If you didn’t realize that the first Thursday in May was World Password Day, you’re not the only one. Intel Security officially declared it back in 2013, but apparently, even they’ve forgotten about it; the URL for the “official” World Password Day website now directs to a COVID-19 resources page.
It’s just as well. Most people had never heard of this “holiday,” and those who did were probably quite confused. The name “World Password Day” didn’t convey anything actionable. That said, with compromised login credentials being responsible for over 80% of data breaches, we shouldn’t relegate World Password Day to the dustbin of history. Instead, we should shift the conversation and rename the first Thursday in May to World Password Management Day, a day on which consumers and businesses take action to ensure they securely manage all of their passwords.
Here are six reasons why.
Password rotation is obsolete
World Password Day was originally conceived as a day in which consumers would change their passwords, the logic being that regularly changing passwords would create a moving target for cybercriminals. This made sense in the pre-cloud, pre-mobile era, when “digital sprawl” didn’t exist, and most cyberattacks were executed manually. It makes no sense in today’s hyper-automated, cloud-driven, BYOD, remote-work world. This is why NIST stopped requiring arbitrary password changes in 2017, instead advising organizations to change passwords only in the event of a user request or evidence of compromise.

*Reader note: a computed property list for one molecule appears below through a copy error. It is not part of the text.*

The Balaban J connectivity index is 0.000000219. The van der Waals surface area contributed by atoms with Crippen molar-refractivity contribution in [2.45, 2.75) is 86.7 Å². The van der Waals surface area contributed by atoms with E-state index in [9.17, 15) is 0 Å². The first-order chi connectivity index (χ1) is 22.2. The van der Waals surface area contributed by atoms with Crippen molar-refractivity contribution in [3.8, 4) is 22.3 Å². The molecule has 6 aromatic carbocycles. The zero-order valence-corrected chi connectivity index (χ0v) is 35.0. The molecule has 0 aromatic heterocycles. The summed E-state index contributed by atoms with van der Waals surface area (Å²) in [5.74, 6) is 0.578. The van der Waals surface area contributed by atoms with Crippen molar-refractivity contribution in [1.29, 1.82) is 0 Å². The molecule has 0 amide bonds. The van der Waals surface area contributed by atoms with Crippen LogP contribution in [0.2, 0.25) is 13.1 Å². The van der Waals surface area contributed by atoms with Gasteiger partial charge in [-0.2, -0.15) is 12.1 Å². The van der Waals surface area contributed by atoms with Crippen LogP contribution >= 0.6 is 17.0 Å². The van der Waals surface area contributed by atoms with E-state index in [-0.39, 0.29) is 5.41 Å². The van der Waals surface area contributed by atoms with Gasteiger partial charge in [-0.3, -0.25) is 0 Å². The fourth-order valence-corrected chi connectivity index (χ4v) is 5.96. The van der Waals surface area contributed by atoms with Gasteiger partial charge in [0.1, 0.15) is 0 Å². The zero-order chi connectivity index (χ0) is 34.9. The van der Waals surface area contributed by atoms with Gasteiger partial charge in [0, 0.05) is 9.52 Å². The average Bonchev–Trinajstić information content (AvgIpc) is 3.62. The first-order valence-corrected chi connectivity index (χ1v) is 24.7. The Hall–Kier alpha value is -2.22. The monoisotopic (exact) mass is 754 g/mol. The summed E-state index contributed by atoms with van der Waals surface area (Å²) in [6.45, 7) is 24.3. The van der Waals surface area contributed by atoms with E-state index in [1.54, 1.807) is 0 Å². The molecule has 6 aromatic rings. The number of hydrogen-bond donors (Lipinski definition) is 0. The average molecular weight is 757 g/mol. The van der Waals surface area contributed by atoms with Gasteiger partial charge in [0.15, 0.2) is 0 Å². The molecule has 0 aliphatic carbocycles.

People are suffering from password overload
The name “World Password Day” implies that consumers have only one or a small handful of passwords to keep track of. While this was the case prior to widespread high-speed home internet and 4G LTE mobile phones, it’s certainly not now. According to a survey by Digital Guardian, 70% of consumers have at least 10 password-protected online accounts, and 30% have “too many to count.” All of those accounts are too difficult for anyone to keep track of manually, which results in users engaging in risky practices, such as reusing the same passwords across accounts.
Consumer password overload is fueling business data breaches
Consumer password overload can easily spill over into the workplace if employees reuse their personal account passwords for work-related apps or websites. If those personal accounts are breached, cybercriminals can use those passwords to get into their work accounts; in other words, Company A ends up compromised because of a seemingly unrelated data breach at Company B. Seventy percent of respondents to the Ponemon Institute’s 2019 Global State of Cybersecurity in Small and Medium-Sized Businesses, sponsored by Keeper, report cited stolen or compromised employee passwords as a major pain point.
Password overload also degrades organizational productivity